People have asked me what fiction I would use for a sword and sorcery anthology. I made it known in an earlier blog post that I found Tachyon Press’ The Sword & Sorcery Anthology wanting in terms of contents. I will tackle first of what I would use for an introductory anthology. Say Scholastic Book Service or some other publisher was to contact me to put together an anthology of sword and sorcery fiction as an introductory volume. I would probably want the book in mass-market paperback form. Trade paperbacks would contain more but considering the university press origin of the trade paperback, we would want the earthy origins of sword and sorcery fiction reflected in presentation.
Cover– I would probably want Steve Hickman or Charles Keegan to do the cover. Hickman is good at capturing the exotic background of sword and sorcery fiction.
Robert E. Howard – Black Colossus Weird Tales, June 1933
Clark Ashton Smith- The Charnel God Weird Tales, March 1934
C. L. Moore- Hellsgarde Weird Tales, April 1939
Henry Kuttner- Spawn of Dagon Weird Tales, July 1938
Fritz Leiber- The Howling Tower Unknown Fantasy Fiction, November 1940
Michael Moorcock- The Stealer of Souls Science Fantasy, February 1962
Karl Edward Wagner- Two Suns Setting Fantastic, May 1976
Charles R. Saunders- The City of Madness Dark Fantasy, July & October 1974
Richard L. Tierney- The Blade of the Slayer Pulse Pounding Adventure Stories #1, 1986
David Drake- Dragon’s Teeth Midnight Sun, Summer-Fall 1975
Robert E. Howard– If you intend this book as an introduction to the genre, you have to have Conan present. You don’t see “Black Colossus” ever used in an anthology. It is what call a “pocket epic” with one of Howard’s classic battles.
Clark Ashton Smith: Again, “The Charnel God” does not seem to get picked up for anthologies. One of his Zothique stories, it is classic Smith.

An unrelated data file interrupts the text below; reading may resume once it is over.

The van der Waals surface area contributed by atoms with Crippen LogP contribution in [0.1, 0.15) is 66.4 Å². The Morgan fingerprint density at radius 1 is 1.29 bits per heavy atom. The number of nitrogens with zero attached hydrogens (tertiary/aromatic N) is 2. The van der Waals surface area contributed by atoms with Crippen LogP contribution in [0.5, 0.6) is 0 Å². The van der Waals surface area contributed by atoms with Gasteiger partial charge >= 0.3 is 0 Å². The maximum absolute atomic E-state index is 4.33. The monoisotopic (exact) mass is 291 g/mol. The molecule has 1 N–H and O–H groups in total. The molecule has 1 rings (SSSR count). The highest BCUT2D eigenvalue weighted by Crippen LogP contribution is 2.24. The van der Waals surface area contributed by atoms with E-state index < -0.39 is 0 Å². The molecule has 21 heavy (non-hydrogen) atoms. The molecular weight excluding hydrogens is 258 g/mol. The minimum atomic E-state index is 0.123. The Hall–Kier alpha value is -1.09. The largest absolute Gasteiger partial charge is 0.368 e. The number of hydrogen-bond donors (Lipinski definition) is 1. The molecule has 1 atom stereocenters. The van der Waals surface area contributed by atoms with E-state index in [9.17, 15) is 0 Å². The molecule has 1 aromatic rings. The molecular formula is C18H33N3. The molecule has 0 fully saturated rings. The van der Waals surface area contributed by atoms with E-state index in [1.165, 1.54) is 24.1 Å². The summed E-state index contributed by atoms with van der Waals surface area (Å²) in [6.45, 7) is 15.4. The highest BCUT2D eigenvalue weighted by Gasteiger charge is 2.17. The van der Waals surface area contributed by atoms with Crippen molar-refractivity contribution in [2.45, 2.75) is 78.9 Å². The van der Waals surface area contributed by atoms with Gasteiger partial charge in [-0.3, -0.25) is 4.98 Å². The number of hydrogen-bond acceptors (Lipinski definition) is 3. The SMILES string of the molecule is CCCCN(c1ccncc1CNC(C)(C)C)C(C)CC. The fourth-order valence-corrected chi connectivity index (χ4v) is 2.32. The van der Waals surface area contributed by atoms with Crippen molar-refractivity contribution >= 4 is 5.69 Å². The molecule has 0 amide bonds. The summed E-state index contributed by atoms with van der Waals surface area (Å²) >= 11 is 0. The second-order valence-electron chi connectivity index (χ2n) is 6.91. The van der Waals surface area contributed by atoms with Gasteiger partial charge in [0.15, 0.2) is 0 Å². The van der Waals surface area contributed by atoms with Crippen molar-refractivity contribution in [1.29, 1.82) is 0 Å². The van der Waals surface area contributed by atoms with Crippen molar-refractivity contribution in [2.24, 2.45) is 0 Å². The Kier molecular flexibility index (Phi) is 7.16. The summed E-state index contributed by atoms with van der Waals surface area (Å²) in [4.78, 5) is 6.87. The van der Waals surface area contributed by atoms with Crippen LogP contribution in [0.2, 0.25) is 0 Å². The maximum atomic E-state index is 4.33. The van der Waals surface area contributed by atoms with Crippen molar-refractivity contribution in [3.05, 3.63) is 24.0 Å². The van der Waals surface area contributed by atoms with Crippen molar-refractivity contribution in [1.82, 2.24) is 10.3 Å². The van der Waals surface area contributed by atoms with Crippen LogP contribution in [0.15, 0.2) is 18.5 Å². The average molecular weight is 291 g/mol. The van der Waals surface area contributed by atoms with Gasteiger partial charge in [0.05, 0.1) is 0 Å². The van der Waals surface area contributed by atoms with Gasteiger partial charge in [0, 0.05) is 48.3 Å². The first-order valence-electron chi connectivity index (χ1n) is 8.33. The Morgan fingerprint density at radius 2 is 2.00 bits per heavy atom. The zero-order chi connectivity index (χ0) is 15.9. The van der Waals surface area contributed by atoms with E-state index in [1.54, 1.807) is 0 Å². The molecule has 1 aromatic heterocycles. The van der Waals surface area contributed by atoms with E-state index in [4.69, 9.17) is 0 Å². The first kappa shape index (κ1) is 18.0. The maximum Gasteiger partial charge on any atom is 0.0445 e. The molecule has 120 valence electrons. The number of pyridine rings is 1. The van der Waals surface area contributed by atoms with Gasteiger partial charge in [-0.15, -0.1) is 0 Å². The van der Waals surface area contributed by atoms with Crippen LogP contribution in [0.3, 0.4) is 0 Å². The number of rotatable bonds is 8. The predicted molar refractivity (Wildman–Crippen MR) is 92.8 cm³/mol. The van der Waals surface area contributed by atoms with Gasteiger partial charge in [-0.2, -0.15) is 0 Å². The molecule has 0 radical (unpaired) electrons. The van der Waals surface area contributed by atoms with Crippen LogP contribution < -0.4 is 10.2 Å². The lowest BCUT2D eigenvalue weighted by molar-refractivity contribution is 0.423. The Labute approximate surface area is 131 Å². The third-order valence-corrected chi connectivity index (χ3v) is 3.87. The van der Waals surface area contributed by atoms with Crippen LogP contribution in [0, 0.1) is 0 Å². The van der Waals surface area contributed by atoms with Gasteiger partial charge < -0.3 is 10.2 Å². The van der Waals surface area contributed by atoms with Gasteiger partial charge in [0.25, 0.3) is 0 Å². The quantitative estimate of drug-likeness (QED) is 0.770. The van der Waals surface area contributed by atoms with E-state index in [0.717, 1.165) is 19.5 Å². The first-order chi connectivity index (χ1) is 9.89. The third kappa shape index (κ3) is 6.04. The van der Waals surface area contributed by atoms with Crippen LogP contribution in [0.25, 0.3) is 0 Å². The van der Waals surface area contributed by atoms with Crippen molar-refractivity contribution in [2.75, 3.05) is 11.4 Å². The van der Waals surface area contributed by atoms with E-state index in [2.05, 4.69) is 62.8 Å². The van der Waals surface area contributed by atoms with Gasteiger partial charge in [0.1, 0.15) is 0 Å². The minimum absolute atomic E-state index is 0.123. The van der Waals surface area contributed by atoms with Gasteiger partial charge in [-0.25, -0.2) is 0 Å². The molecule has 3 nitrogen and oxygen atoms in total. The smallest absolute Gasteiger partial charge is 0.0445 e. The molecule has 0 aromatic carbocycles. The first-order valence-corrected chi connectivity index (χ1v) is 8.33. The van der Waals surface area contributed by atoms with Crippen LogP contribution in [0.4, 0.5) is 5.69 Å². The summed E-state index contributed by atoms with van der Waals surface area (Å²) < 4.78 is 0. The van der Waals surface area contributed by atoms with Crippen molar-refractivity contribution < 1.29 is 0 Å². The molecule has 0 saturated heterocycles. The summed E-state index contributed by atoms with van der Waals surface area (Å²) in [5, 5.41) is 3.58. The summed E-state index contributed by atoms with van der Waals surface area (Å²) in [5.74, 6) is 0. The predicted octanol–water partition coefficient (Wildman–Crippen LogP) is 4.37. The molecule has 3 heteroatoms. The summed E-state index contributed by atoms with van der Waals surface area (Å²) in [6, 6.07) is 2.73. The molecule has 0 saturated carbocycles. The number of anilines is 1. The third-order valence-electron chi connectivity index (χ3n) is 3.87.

C.L. Moore: “Hellsgarde” has been reprinted in anthologies. It is the last Jirel story and one that sort of broke the mold of the earlier stories. Moore was somewhat repetitious with plot in Weird Tales. “Hellsgarde” is the beginning of a new era were Moore with and without Henry Kuttner took it to the next level.
Henry Kuttner: “Spawn of Dagon” is one of his Elak of Atlantis stories which Kuttner meant as a send up of the wandering swordsman story. The Lovecraftian elements are upfront and center in this story. The Prince Raynor stories are darker in tone. I would gladly substitute either of the Prince Raynor stories for “Spawn of Dagon.”
Fritz Leiber: I am a fan of the earlier Fafhrd & the Gray Mouser stories over later ones such as “Lean Times in Lankhmar.” Leiber’s stories in Unknown were lean and mean.
Michael Moorcock: We jump two decades now. There were sword and sorcery stories dressed up as planetary adventure in the pages of Planet Stories but that is the subject of another imaginary anthology. Moorcock supposedly wrote the Elric series as a form of satire though I am not getting the humor. This is a typical Elric adventure. Moorcock said somewhere this story was “pornography.”
Charles Saunders: He gave us a black African sword and sorcery character. Saunders inverted the lost race tale in this one. This is possibly the best Imaro story.
Richard L. Tierney: One of his Simon of Gitta stories written for one of the Cryptic Publications chapbooks. Simon of Gitta meets Kane.
David Drake has gone on to a very successful paperback career in science fiction. He is best known for military science fiction but he was a great writer of hard-boiled sword and sorcery once upon a time. The Vettius and Dama series goes to show what can be done with well researched historical periods.
David Gemmell was the man who single handedly saved sword and sorcery in the 1990s when it all but died. He was a paperback writer, he wrote very few shorter pieces. This is a story of Druss earlier in his career.
Were there things left out- most definitely. Roger Zelazny’s Dilvish stories are honorable mention. David C. Smith had some great sword and sorcery stories in the small press and he was one of the more successful writers in the genre.
Like I said, this would be an introductory volume for you to buy for your fourteen year old nephew or friend who reads classic science fiction.
To really do this right, a multi-volume series of books covering chronological periods that would allow more detail is needed. That will be a topic of discussion in time.